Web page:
Many thanks for stopping by. Please feel free to poke around and send me a note using the comments feature. (It’s lonely in here.) You’ll find me celebrating the birth of my second book, Stony River. My publisher this time around is Penguin Canada and I couldn’t be more excited. Heartfelt thanks to my agent, John Pearce of Westwood Creative Artists, for brokering the deal and to Penguin’s commissioning editor, Adrienne Kerr, for seeing the potential in my book. The novel continues and expands upon “Not Meant to Know,” the first story in the Silent Girl collection, while challenging assumptions about right and wrong, sanity and madness, love and abuse and “the one true way.” This National Postarticle offers a glimpse into my thinking about the era in which the novel is set.
Stony River is available in print and electronic versions.
From the Cover of Stony River
“A taut, compelling portrait of a small town’s underbelly. With sinister imagery and evocative prose, Tricia Dower pulls back the cloak of 1950s ‘innocence’ to expose the ugly secrets that lie in wait, teeth grown sharp in the dark.”
Everyone in Stony River, New Jersey, thinks Crazy Haggerty lives alone. But on a sweltering afternoon in 1955, Linda Wise and Tereza Dobra spy two cops escorting a girl who looks to be about their age out of the eccentric man’s rundown house. As Linda and Tereza watch the pale, pretty girl enter an alien world, they’re unaware their own lives will soon be shattered.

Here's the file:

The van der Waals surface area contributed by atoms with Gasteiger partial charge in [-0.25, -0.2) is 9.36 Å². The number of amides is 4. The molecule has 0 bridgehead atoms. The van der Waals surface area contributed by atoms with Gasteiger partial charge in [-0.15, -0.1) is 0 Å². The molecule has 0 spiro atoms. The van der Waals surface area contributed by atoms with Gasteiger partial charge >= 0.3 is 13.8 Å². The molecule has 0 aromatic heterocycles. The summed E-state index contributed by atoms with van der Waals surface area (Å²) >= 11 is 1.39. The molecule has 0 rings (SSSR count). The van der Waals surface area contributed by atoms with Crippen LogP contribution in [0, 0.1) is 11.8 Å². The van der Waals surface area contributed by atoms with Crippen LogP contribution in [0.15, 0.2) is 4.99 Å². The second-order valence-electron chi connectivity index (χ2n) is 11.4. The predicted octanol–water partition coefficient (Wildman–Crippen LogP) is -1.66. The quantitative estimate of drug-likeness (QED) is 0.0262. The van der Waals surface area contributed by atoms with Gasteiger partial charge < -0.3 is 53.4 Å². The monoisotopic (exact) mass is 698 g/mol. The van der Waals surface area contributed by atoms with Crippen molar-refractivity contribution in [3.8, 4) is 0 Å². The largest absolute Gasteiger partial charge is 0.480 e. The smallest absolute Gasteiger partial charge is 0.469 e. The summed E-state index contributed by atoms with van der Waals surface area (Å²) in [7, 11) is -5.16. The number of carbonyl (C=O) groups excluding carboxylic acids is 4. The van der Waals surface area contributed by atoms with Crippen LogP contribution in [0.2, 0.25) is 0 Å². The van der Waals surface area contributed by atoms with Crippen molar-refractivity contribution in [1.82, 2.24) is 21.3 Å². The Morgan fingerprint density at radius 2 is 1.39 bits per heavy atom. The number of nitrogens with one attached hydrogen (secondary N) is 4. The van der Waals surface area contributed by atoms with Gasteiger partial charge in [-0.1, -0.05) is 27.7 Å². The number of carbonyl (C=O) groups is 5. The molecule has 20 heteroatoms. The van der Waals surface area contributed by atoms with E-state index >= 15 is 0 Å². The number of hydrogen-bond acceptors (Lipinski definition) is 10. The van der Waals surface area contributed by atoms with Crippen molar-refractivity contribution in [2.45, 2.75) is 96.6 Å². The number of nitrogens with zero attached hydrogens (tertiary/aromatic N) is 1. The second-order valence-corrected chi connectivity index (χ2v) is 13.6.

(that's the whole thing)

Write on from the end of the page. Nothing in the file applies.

Set in a decade we tend to think of as a more innocent time, Stony River shows in dramatic and unexpected ways how perilous it was to come of age in the 50s. Here are absent mothers, controlling fathers, biblical injunctions, teenage longing and small-town pretense. The threat of violence is all around: angry fathers at home, dirty boys in the neighborhood, strange men in strange cars, a dead girl and another gone missing.
Stony River is an engrossing novel about growing up, finding your voice and forgiving your family.
Shakespeare Revisited . .
Silent Girl takes us into the remarkable lives of fictional daughters, sisters, friends, lovers, wives and mothers through a story collection inspired by Shakespeare’s plays. Set in Canada, Kyrgyzstan, Thailand and the United States, eight insightful stories deal with a range of contemporary issues: racism, social isolation, sexual slavery, kidnapping, violence, family dynamics and the fluid boundaries of gender. (Published by Inanna, 2008)
Long-listed for the Frank O’Connor International Short Story Award and the George Ryga Award for Social Awareness in Literature.